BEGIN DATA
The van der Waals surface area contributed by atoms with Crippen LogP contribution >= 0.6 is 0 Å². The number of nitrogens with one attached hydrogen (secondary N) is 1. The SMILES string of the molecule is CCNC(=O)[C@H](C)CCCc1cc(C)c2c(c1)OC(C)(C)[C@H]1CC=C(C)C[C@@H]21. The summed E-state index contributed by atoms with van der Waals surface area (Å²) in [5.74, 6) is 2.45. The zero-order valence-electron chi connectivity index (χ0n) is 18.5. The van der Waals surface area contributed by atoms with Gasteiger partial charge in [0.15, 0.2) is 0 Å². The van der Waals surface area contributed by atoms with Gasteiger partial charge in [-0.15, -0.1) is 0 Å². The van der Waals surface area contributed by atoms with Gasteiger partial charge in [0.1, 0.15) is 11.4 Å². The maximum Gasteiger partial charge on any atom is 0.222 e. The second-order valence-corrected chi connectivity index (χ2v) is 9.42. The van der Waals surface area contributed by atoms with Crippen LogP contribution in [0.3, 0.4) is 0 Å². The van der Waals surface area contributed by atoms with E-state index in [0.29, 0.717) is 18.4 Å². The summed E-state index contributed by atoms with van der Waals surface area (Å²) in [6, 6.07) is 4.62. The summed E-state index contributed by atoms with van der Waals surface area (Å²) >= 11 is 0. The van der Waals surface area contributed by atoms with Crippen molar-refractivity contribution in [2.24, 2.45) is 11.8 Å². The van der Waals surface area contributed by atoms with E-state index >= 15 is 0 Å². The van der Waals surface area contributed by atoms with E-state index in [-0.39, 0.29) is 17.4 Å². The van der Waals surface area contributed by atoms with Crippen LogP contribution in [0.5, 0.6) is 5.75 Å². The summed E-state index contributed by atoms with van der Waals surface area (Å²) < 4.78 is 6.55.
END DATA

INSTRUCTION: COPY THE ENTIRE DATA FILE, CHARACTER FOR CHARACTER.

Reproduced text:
The van der Waals surface area contributed by atoms with Crippen LogP contribution >= 0.6 is 0 Å². The number of nitrogens with one attached hydrogen (secondary N) is 1. The SMILES string of the molecule is CCNC(=O)[C@H](C)CCCc1cc(C)c2c(c1)OC(C)(C)[C@H]1CC=C(C)C[C@@H]21. The summed E-state index contributed by atoms with van der Waals surface area (Å²) in [5.74, 6) is 2.45. The zero-order valence-electron chi connectivity index (χ0n) is 18.5. The van der Waals surface area contributed by atoms with Gasteiger partial charge in [0.15, 0.2) is 0 Å². The van der Waals surface area contributed by atoms with Gasteiger partial charge in [-0.15, -0.1) is 0 Å². The van der Waals surface area contributed by atoms with Gasteiger partial charge in [0.1, 0.15) is 11.4 Å². The maximum Gasteiger partial charge on any atom is 0.222 e. The second-order valence-corrected chi connectivity index (χ2v) is 9.42. The van der Waals surface area contributed by atoms with Crippen LogP contribution in [0.3, 0.4) is 0 Å². The van der Waals surface area contributed by atoms with E-state index in [0.29, 0.717) is 18.4 Å². The summed E-state index contributed by atoms with van der Waals surface area (Å²) in [6, 6.07) is 4.62. The summed E-state index contributed by atoms with van der Waals surface area (Å²) >= 11 is 0. The van der Waals surface area contributed by atoms with Crippen molar-refractivity contribution in [2.24, 2.45) is 11.8 Å². The van der Waals surface area contributed by atoms with E-state index >= 15 is 0 Å². The van der Waals surface area contributed by atoms with E-state index in [-0.39, 0.29) is 17.4 Å². The van der Waals surface area contributed by atoms with Crippen LogP contribution in [0.5, 0.6) is 5.75 Å². The summed E-state index contributed by atoms with van der Waals surface area (Å²) < 4.78 is 6.55.